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Please stop making tipping more awkward

Howard Chua-Eoan, Bloomberg Opinion on

Published in Variety Menu

I live with tipping trauma.

After I received my first paycheck at my first full-time job — back in New York in 1984 — I treated my parents to dinner in Flushing, Queens, where we lived. That Cantonese banquet hall — buzzy, clattering parties scattered among lazy-susan tables — is long gone, replaced by a succession of other Asian eateries. I’ve even forgotten the restaurant’s name. But the aftermath of the dinner is indelible.

In my nervousness over spending my hard-earned money, I skimped on the tip. Just as we were out the door, a furious man ran after us, yelling in Cantonese (which I don’t speak) and waving the itemized bill. I was flustered but soon got the point (my mother understood Cantonese). So I pulled out some cash and made him less furious. I was abashed: I was celebrating my livelihood by diminishing someone else’s take-home pay.

A few years later and fully initiated into the guilt that comes from undertipping, I joined some friends on an excursion to New York City’s Russian immigrant enclave, Brighton Beach. Toward the end of the night at an enormous vodka den, I gathered the cash from my companions — I was the least sloshed — and took care of the bill with a big wad of cash, gratified that the management had worked in a service charge so I didn’t need to calculate a tip. But as I was leaving, the boss-lady of the joint came up with the young woman who’d been our server, blocking my exit. The manager glared at me and said, “How can you not leave anything for the girl? Look she’s crying.” And indeed, her eyes were moist. I said I’d paid the service charge. The boss said, “That’s different.” I pulled out more cash and handed it to the girl. In some languages, you might think the word for “tip” has the sound “bribe.”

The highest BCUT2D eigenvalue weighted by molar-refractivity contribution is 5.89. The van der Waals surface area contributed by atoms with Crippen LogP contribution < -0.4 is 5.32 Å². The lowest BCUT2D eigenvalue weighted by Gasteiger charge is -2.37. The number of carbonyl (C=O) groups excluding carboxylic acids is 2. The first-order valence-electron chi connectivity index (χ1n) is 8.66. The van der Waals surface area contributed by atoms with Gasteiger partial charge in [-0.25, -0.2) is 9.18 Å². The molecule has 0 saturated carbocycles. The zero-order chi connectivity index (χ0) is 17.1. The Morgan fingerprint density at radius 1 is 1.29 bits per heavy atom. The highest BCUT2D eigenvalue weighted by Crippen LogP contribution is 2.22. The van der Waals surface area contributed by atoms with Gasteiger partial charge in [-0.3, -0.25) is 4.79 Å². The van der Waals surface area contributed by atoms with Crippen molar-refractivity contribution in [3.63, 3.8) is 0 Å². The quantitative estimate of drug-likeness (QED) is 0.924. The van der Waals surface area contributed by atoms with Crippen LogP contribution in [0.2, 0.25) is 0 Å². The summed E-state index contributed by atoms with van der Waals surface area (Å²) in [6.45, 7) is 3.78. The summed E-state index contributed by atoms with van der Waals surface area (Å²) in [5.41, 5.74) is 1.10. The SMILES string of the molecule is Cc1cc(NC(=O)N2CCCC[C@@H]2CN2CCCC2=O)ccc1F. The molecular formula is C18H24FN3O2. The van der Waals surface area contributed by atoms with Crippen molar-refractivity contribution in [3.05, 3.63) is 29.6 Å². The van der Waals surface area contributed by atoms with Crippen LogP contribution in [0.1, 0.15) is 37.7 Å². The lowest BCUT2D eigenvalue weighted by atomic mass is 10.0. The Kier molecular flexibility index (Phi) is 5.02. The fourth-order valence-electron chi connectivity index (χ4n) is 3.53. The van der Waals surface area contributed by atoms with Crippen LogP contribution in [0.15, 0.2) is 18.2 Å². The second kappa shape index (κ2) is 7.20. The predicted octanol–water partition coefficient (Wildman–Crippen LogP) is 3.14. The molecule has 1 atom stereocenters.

I’m sure you have your own tipping nightmares. They can be comic (the little izakayas in Japan where waiters chase after you because they cannot accept anything extra, even the embarrassing pittance you’ve left them) or sneering (the Parisian server who pushes back your tip because, well, the amount is beneath him). But they all contribute to the worst part of dining out: calculating the appropriate amount of gratuity to express your gratitude. After a wonderful meal, the last thing I want for dessert is math.

London provided a blissful solution when I moved here from New York. Service — usually 12.5% — was worked into the restaurant bill. You take note of it as you examine the tab and pay. There are no angry managers and bereft servers demanding extra extras. If you are feeling particularly pleased with the fare, you can leave a little more behind. Or simply decide to return again and again to reward the business with your custom, as they say here.

That’s changing, alas. Tipping has reached a tipping point as the black hole of the American hospitality industry — spelling out ever higher suggestions of 15%, 20% or 25% on the bill or those wireless payment modules — sucks in the last refuges of civility. Even pubs in the UK are adopting the practice, where once a couple of coins on the bar would suffice.


I understand the temptation to squeeze more money out of customers. Retaining good servers in the front of the house isn’t cheap. In the U.S., the industry has even come up with tips, so to speak, for waiters to coax bigger tips from diners, including those little mints or sweets you might have gotten with your bill. Surveys show that those gifts actually lead to perceptibly larger gratuities.

But bigger tips aren’t the solution to the inequities of the sector. In New York, servers are almost completely dependent on gratuities for their living. Furthermore, tips usually provide only for people who work in the front of the house; the kitchen staff that sweats over the food you eat doesn’t get a share. While cooks are salaried, their pay can be dwarfed by the money received by waiters on a good night. In fact, when bonanzas occur, FOH staff in the more lucrative joints have the option of tipping out their BOH comrades. It’s a mutual tipping ecosystem.

I’m not advocating the end of tipping. But what’s the point of ruining the customer’s experience at the very end? It’ll just discourage diners from returning. Find a way to make the transaction less obtrusive and obnoxious. I want a good time at your restaurant, not an evening in your Excel spreadsheet.


This column does not necessarily reflect the opinion of the editorial board or Bloomberg LP and its owners.

Howard Chua-Eoan is a columnist for Bloomberg Opinion covering culture and business. He previously served as Bloomberg Opinion's international editor and is a former news director at Time magazine.

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